Invasion of the Body Snatchers (1956) was one of the movies that nailed the Fifties. A small-town doctor (the late Kevin McCarthy) comes to realize that everyone in his community is being replaced by alien, soulless lookalikes. Was this sci-fi story an allegory of Cold War paranoia (“Commies are everywhere and they’re taking over!”) or a cry of protest against an age of conformity? To which the correct answer is: Yes. Daniel Mainwaring adapted the novel by Jack Finney; Don Siegel, who was on a roll at the time, directed. Then and now, an absolutely terrific movie. So who needed another version in 1978? Well, maybe people who’d noticed that the “Me generation” thing was getting out of hand. Director Philip Kaufman and screenwriter W.D. Richter set their adaptation in supertrendy San Francisco and delivered not only the creepy-suspenseful goods but also a witty detailing of how gratification seekers keep bouncing off one another’s lives like misspent spermatozoa while pursuing insular notions of contentment. In the hero’s best friend part, Jeff Goldblum created a zany, maddening, touching portrait of an insufficiently gifted narcissist compensating for neglect, and Leonard Nimoy was perfect casting as the celebrity psychiatrist and bestselling self-help author whose patients can truly say, “You’ve changed my life!” Donald Sutherland starred; Don Siegel and Kevin McCarthy did cameos. There have been two subsequent remakes: Abel Ferrara’s Body Snatchers (1993), full-on nightmarish but uneven; and the quite superfluous The Invasion (2007).


By 2006 the James Bond franchise had been running on empty for so long that it was hard to muster curiosity about the new Double-O Seven, Daniel Craig. That changed utterly about five minutes into Casino Royale. Blond hair notwithstanding, this Craig person was a darker Bond than we’d ever thought to see—darker even than Sean Connery’s, because Connery had that twinkle. Craig brought a nervy, wounded gravitas to the part, potent enough to cue us to take Bond’s preposterous missions seriously. Turns out the new one mattered more than any since From Russia With Love (1963). Casino Royale, the first Bond novel, had been adapted twice before: there was an hourlong live-TV drama in 1954 (Barry Nelson—Barry Nelson?!—was Bond; Peter Lorre, Le Chiffre), and in 1967 independent producer Charles K. Feldman had made a multi-director, big-screen mess of it with three different James Bonds (David Niven, Peter Sellers, and Woody Allen). So that’s why the 2006 Casino Royale counts as a remake, even if it’s the only screen version that matters. Martin Campbell directed with both panache and care, and instead of the usual silly Bond gadgetry, the key technology was real-world: a Smart Phone! Mads Mikkelsen’s Le Chiffre was a credibly dangerous, rather than cartoonish, villain, and Eva Green’s Vesper Lynd became the first Bond woman of emotional consequence since Diana Rigg’s Tracy in On Her Majesty’s Secret Service.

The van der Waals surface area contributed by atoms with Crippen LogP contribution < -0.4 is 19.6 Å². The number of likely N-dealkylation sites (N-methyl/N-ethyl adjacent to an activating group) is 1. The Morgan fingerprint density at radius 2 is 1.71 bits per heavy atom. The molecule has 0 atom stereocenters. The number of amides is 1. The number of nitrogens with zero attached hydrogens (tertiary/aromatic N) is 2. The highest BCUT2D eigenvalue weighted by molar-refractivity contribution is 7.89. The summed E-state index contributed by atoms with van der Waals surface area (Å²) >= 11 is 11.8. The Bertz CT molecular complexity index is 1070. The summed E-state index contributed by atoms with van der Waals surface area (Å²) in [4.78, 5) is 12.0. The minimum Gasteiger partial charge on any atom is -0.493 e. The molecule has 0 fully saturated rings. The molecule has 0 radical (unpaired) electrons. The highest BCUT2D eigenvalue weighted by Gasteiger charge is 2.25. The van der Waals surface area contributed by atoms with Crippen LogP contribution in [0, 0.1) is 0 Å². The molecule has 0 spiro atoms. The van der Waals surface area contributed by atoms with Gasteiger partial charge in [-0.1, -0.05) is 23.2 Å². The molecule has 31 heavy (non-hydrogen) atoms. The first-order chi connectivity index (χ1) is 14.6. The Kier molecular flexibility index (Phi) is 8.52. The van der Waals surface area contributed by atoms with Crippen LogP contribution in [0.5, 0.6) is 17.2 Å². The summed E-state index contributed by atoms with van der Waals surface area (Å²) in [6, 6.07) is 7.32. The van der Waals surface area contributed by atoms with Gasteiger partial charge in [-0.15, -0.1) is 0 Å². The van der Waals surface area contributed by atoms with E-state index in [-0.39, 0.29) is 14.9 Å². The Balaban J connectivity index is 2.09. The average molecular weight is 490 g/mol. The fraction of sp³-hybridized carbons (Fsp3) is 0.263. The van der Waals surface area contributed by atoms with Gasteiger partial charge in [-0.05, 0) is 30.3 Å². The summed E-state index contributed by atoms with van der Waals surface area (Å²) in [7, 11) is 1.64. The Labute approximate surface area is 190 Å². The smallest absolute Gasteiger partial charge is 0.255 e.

James Mangold’s 3:10 to Yuma (2007) can be deemed a successful remake; it made money, got some good reviews, apparently satisfied a lot of people. Yet it’s a textbook example of how to vulgarize a classic. Delmer Daves’s 1957 original wasn’t quite a great Western, but it was awfully good. Van Heflin played a small-time rancher who’s about to lose his place, and Glenn Ford was the captured bandit he’s deputized to escort to prison. The film is principally a character study, with the charming but lethal badman tempting the unheroic family man to take a bribe, let him escape, and go home safe. Inconveniently for the badman, he starts to admire his captor. The original 3:10 to Yuma, from a short story by Elmore Leonard, was as lean and spare as its drought-season black and white cinematography. Spare, too, in the matter of killings: only four or five (one is ambiguous). Mangold kills off ten times that many, even importing a Gatling gun at one point to increase the firepower, and most of the deaths are gratuitous. Oddly enough, he overcompensates by loading down Russell Crowe’s outlaw and Christian Bale’s rancher with enough backstory and motivations to break a horse’s spine. Crowe and Bale are fine—Crowe especially, giving his bloody badman an artist’s touch—and Ben Foster is memorably ornate as Crowe’s kill-happy lieutenant. To Mangold’s credit, he doesn’t go hipster on the genre, twist the conventions with cheap irony. That’s something. But the original version is really something.

Copyright 2013 Richard T. Jameson